Installation

Tip

If you aren't familiar with build tools but want to explore Lightning Web Components, start coding in the Playground, which requires no installation.

Lightning Web Components CLI

To install Lightning Web Components and the Lightning Web Components CLI, use the open source lwc-create-app tool.

The CLI steps you through a simple build setup for an app.

npx lwc-create-app my-app
cd my-app
npm run watch

To install the CLI, you must have Node.js installed, with at least npm 5.2+. You should be familiar with either npm or yarn. The npx tool is a package runner that installs with npm 5.2+.

For information about component naming and bundle structure, see Component Bundles.

Tools

To develop Lightning web components, you can use just about any code editor and tools.

For code formatting, we recommend Prettier. Prettier supports HTML, CSS, and Javascript, which are the files you write to create Lightning web components.

To install and use Prettier, see the official documentation. If you're using Git, it's a good idea to use a pre-commit hook to ensure that code is formatted before it's committed to source control.

To configure Prettier, add a configuration file to your project. To correctly format HTML templates with Prettier, set the parser to lwc. The parser is just HTML, but it tells Prettier not to add quotes around template properties in HTML attributes as required by LWC.

The following example sets all HTML files to use the lwc parser.

{
  "overrides": [
    {
      "files": "*.html",
       "options": { "parser": "lwc" }
    }
  ]
}

Recipes

The github.com/trailheadapps/lwc-recipes-oss repo includes simple code recipes that teach you how to build apps. The recipes are used as code examples throughout this developer guide.

git clone https://github.com/trailheadapps/lwc-recipes-oss.git
cd lwc-recipes-oss

You can view some of the recipes in the Lightning Web Components recipes app: recipes.lwc.dev.

Playground

The simplest recipe is the helloWorld component. The name property in the component's JavaScript class binds to the component's HTML template. Change World to Earth to see the binding in action.

Add another property in helloWorld.js.

@api greeting = 'Welcome to Lightning Web Components!'

Don't forget to add {greeting} in the helloWorld.html template.

The @api decorator makes the name property public. Because the name and greeting properties are public, a component that consumes the helloWorld component can set their values.

If we remove @api, the property still binds to the HTML template but it's private. To see for yourself, remove @api.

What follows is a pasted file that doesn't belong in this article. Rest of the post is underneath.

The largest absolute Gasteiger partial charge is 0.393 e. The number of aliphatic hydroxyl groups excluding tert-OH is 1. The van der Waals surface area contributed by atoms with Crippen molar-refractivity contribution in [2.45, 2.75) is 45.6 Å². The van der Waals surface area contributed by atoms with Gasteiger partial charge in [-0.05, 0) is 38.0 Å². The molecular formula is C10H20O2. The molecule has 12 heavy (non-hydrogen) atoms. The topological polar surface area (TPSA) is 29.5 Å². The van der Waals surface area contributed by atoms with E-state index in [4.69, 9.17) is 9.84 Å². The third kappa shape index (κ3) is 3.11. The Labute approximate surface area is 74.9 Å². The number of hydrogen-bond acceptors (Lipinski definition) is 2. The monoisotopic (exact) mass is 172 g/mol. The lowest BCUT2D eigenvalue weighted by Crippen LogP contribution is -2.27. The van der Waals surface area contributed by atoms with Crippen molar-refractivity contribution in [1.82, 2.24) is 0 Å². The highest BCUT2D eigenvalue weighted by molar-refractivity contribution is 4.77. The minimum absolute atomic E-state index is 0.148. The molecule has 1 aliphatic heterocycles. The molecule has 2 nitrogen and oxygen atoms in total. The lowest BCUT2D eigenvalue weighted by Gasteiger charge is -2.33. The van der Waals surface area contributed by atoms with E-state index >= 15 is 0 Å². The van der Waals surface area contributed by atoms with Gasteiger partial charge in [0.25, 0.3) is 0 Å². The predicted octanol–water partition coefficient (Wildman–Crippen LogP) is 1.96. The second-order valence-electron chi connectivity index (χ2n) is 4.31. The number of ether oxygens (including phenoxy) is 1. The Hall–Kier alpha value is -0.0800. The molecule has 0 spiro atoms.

To learn more, see HTML Templates.

Supported Browsers

Browser Version
Microsoft® Internet Explorer® IE 11*
Microsoft® Edge Latest
Google Chrome™ Latest
Mozilla® Firefox® Latest
Apple® Safari® 12.x+

Note

For IE 11, Lightning Web Components uses compatibility mode. Code is transpiled down to ES5 and the required polyfills are added. Components work in compatibility mode, but performance suffers. To develop Lightning web components that run in IE 11, follow the Compat Performance rules in the ESLint Plugin for Lightning Web Components Github repo.

Supported JavaScript

To develop Lightning web components, use the latest versions of JavaScript.

Lightning Web Components JavaScript support includes:

A huge benefit of Lightning Web Components is that you write standard JavaScript code. The Salesforce engineers who developed Lightning Web Components are contributing members of the Ecma International Technical Committee 39 (TC39), which is the committee that evolves JavaScript. Salesforce is also a member of the World Wide Web Consortium (W3C).

This developer guide explains how to develop Lightning web components and documents the directives, decorators, and lifecycle hooks that are unique to the programming model.

This developer guide doesn’t document standard JavaScript or teach JavaScript fundamentals. Standard JavaScript is documented in the Mozilla Developer Network (MDN) JavaScript Reference. If you’re looking for documentation for a function, try MDN first. For example, if you’re looking for information about addEventListener(), use MDN.

Tip

To learn JavaScript (or if you want a refresher), start with the Modern JavaScript Development Trailhead module. In just an hour and fifteen minutes, you’ll be up-to-date and ready to develop Lightning web components.